Sunday, January 26, 2014

Social Media Trends as a Lesson in Planning?

Good morning.
"And the beat goes on...................."


Does your organization have a Facebook strategy as part (or all) of your Social Media Marketing strategy?  Is your thinking that having a Facebook strategy will help you attract the younger demographic that we all seem to want?

There are two big things Facebook (or any Social Media) can (arguably) do for arts organizations:

1.  Increase awareness of who you are and what you do.  Expand your brand and your reach.

2.  And much more importantly, maybe it can help build your audiences and support if people on Facebook use it to recommend to their 'friends' that they ought to check you out, involve themselves with support, go to see your performances or exhibitions.

And we have all been repeatedly advised that we must have a Social Media strategy as part of our overall Marketing plan.

But recent studies suggest that there may be a titanic shift in who uses Facebook and thus in its future.  When the "coolness" factor of a phenomenon is challenged, that often spells trouble for its long term continuation.

One study suggests that the bulwark of the early Facebook base - teens - are leaving the site in big numbers and that the older boomer cohort is dramatically increasing their use of the site.  And, it also suggests, as older people flock to Facebook, that may be the very cause of younger people leaving.  (Time to move on if your mother comments on your Facebook page.  OMG - can you imagine the embarassment).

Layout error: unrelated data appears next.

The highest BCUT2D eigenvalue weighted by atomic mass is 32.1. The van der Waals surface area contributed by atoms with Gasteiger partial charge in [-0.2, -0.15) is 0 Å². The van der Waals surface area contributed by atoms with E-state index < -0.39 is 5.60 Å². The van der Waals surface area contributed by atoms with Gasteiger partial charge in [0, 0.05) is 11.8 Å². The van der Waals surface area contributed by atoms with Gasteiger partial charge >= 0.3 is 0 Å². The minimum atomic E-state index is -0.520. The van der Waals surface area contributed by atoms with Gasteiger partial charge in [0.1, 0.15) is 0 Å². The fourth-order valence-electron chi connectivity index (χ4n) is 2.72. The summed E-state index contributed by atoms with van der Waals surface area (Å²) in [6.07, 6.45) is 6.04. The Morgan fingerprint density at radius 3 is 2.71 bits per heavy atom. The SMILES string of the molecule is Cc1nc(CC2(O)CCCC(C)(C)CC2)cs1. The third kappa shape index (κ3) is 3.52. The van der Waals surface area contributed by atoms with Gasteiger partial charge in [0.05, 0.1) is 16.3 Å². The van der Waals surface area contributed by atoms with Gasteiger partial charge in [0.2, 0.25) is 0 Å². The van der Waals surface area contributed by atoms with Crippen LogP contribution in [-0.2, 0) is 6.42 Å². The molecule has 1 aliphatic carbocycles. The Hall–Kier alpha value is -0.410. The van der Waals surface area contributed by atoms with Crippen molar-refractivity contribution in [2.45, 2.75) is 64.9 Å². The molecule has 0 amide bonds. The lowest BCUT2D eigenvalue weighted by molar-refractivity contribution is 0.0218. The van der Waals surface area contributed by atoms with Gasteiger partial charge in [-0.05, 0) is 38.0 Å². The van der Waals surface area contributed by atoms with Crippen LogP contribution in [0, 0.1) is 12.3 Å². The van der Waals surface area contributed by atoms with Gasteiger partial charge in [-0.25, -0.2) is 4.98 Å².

"From January 2011 through the beginning of this year, there was a 25% tumble in the number of users between the ages 13 and 17, while there was an 80% surge in users with an age of 55 and above. The report also showed users who identified themselves as either high school or college students slumped by 59%, with college alumni seeing a 65% increase."

Nothing seems to last for too long in the accelerating change world of technology (remember My Space and Netscape?)  And so it may be time to rethink using the Facebook platform to (at least) attract the younger audience, but a time to embrace it for advancing your marketing to the core base of your older audiences and supporters.

Is this important?  Sure.  Your approach to using social media to attract one demographic group won't likely work with all substrata groups.  This is the era of tailoring approaches to differing cohorts.  Five years ago, if your goal was more people over 50, Facebook wasn't likely going to help.  Now, things may be changing dramatically.

Another study, uses epistemological models of disease as a way to suggest social networking phenomenon like Facebook might be compared to the lifespan of certain diseases like viruses that spring up, rapidly expand, then eventually die out.  The suggestion being that Facebook may be in the early 'later' stages of its existence.

"Facebook’s growth will eventually come to a quick end, much like an infectious disease that spreads rapidly and suddenly dies, say Princeton researchers who are using diseases to model the life cycles of social media."

Personally, I doubt the Facebook exodus is yet anywhere near enough to conclude Facebook's days are numbered, or that its audience has yet moved in mass from one demographic to another.  And I also think a Facebook presence and strategy is essential as part of our wider marketing approach.  Facebook remains a potent force in the pipeline to reach people.  But it does seem likely that some of its early adherents are leaving and that the composition of its users is likely to continue to morph from one cohort to another, from one geographical center to others and so on.  The time to consider changes in anything is early on, not after the fact.

As the arts seem to be perennially behind the curve on understanding, appreciating and embracing new trends and technologies, it might be to our advantage to look carefully at what we are trying to accomplish with the established platforms in social media, and alter those objectives in line with likely changes that are afoot impacting trends for their future.  We might want to continue to gain expertise and experience with using Facebook as a marketing tool, but appreciate that the audience that is the subject of those efforts may be changing and not what we thought.